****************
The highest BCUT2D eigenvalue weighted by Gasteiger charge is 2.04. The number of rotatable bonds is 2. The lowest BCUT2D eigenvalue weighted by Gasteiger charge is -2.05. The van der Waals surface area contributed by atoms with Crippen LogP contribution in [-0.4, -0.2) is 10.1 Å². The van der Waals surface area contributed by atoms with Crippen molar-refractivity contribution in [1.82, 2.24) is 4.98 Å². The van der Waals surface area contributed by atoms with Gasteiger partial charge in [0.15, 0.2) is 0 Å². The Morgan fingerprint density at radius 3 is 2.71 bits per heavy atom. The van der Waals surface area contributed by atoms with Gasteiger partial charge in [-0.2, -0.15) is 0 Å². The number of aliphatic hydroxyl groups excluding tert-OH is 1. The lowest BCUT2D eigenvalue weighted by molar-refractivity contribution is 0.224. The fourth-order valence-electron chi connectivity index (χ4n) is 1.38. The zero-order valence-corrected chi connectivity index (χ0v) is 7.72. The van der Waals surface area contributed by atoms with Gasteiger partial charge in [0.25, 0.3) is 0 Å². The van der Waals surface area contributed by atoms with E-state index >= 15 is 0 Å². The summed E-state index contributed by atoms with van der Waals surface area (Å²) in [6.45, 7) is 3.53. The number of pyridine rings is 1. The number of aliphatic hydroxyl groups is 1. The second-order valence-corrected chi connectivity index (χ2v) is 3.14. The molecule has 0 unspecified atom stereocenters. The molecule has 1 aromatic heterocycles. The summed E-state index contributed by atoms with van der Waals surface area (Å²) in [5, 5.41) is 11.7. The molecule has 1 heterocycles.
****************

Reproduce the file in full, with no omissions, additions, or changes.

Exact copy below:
The highest BCUT2D eigenvalue weighted by Gasteiger charge is 2.04. The number of rotatable bonds is 2. The lowest BCUT2D eigenvalue weighted by Gasteiger charge is -2.05. The van der Waals surface area contributed by atoms with Crippen LogP contribution in [-0.4, -0.2) is 10.1 Å². The van der Waals surface area contributed by atoms with Crippen molar-refractivity contribution in [1.82, 2.24) is 4.98 Å². The van der Waals surface area contributed by atoms with Gasteiger partial charge in [0.15, 0.2) is 0 Å². The Morgan fingerprint density at radius 3 is 2.71 bits per heavy atom. The van der Waals surface area contributed by atoms with Gasteiger partial charge in [-0.2, -0.15) is 0 Å². The number of aliphatic hydroxyl groups excluding tert-OH is 1. The lowest BCUT2D eigenvalue weighted by molar-refractivity contribution is 0.224. The fourth-order valence-electron chi connectivity index (χ4n) is 1.38. The zero-order valence-corrected chi connectivity index (χ0v) is 7.72. The van der Waals surface area contributed by atoms with Gasteiger partial charge in [0.25, 0.3) is 0 Å². The van der Waals surface area contributed by atoms with E-state index >= 15 is 0 Å². The summed E-state index contributed by atoms with van der Waals surface area (Å²) in [6.45, 7) is 3.53. The number of pyridine rings is 1. The number of aliphatic hydroxyl groups is 1. The second-order valence-corrected chi connectivity index (χ2v) is 3.14. The molecule has 0 unspecified atom stereocenters. The molecule has 1 aromatic heterocycles. The summed E-state index contributed by atoms with van der Waals surface area (Å²) in [5, 5.41) is 11.7. The molecule has 1 heterocycles.